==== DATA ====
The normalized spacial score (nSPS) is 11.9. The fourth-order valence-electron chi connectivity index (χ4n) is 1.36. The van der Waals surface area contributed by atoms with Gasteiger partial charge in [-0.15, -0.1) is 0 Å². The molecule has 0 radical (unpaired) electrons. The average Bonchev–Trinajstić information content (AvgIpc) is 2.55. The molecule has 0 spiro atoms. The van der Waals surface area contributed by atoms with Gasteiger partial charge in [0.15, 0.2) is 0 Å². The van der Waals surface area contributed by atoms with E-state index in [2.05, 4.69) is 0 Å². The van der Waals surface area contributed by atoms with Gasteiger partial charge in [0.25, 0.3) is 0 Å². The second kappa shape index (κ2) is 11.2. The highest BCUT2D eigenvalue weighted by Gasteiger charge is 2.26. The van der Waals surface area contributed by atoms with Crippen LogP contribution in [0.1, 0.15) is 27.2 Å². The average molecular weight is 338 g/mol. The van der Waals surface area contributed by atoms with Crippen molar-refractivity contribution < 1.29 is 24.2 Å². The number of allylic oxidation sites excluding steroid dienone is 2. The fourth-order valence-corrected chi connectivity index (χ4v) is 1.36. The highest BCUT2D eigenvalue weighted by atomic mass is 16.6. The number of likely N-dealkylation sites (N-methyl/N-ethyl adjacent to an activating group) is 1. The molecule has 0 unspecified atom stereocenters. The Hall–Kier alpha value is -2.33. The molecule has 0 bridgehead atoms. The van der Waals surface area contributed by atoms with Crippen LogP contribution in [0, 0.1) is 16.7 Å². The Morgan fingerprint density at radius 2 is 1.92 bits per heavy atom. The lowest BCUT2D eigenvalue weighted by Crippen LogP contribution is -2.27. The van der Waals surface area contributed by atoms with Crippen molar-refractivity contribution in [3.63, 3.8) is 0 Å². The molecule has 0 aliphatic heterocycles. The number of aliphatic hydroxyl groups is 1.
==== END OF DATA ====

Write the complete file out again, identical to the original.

The normalized spacial score (nSPS) is 11.9. The fourth-order valence-electron chi connectivity index (χ4n) is 1.36. The van der Waals surface area contributed by atoms with Gasteiger partial charge in [-0.15, -0.1) is 0 Å². The molecule has 0 radical (unpaired) electrons. The average Bonchev–Trinajstić information content (AvgIpc) is 2.55. The molecule has 0 spiro atoms. The van der Waals surface area contributed by atoms with Gasteiger partial charge in [0.15, 0.2) is 0 Å². The van der Waals surface area contributed by atoms with E-state index in [2.05, 4.69) is 0 Å². The van der Waals surface area contributed by atoms with Gasteiger partial charge in [0.25, 0.3) is 0 Å². The second kappa shape index (κ2) is 11.2. The highest BCUT2D eigenvalue weighted by Gasteiger charge is 2.26. The van der Waals surface area contributed by atoms with Crippen LogP contribution in [0.1, 0.15) is 27.2 Å². The average molecular weight is 338 g/mol. The van der Waals surface area contributed by atoms with Crippen molar-refractivity contribution < 1.29 is 24.2 Å². The number of allylic oxidation sites excluding steroid dienone is 2. The fourth-order valence-corrected chi connectivity index (χ4v) is 1.36. The highest BCUT2D eigenvalue weighted by atomic mass is 16.6. The number of likely N-dealkylation sites (N-methyl/N-ethyl adjacent to an activating group) is 1. The molecule has 0 unspecified atom stereocenters. The Hall–Kier alpha value is -2.33. The molecule has 0 bridgehead atoms. The van der Waals surface area contributed by atoms with Crippen LogP contribution in [0, 0.1) is 16.7 Å². The Morgan fingerprint density at radius 2 is 1.92 bits per heavy atom. The lowest BCUT2D eigenvalue weighted by Crippen LogP contribution is -2.27. The van der Waals surface area contributed by atoms with Crippen molar-refractivity contribution in [3.63, 3.8) is 0 Å². The molecule has 0 aliphatic heterocycles. The number of aliphatic hydroxyl groups is 1.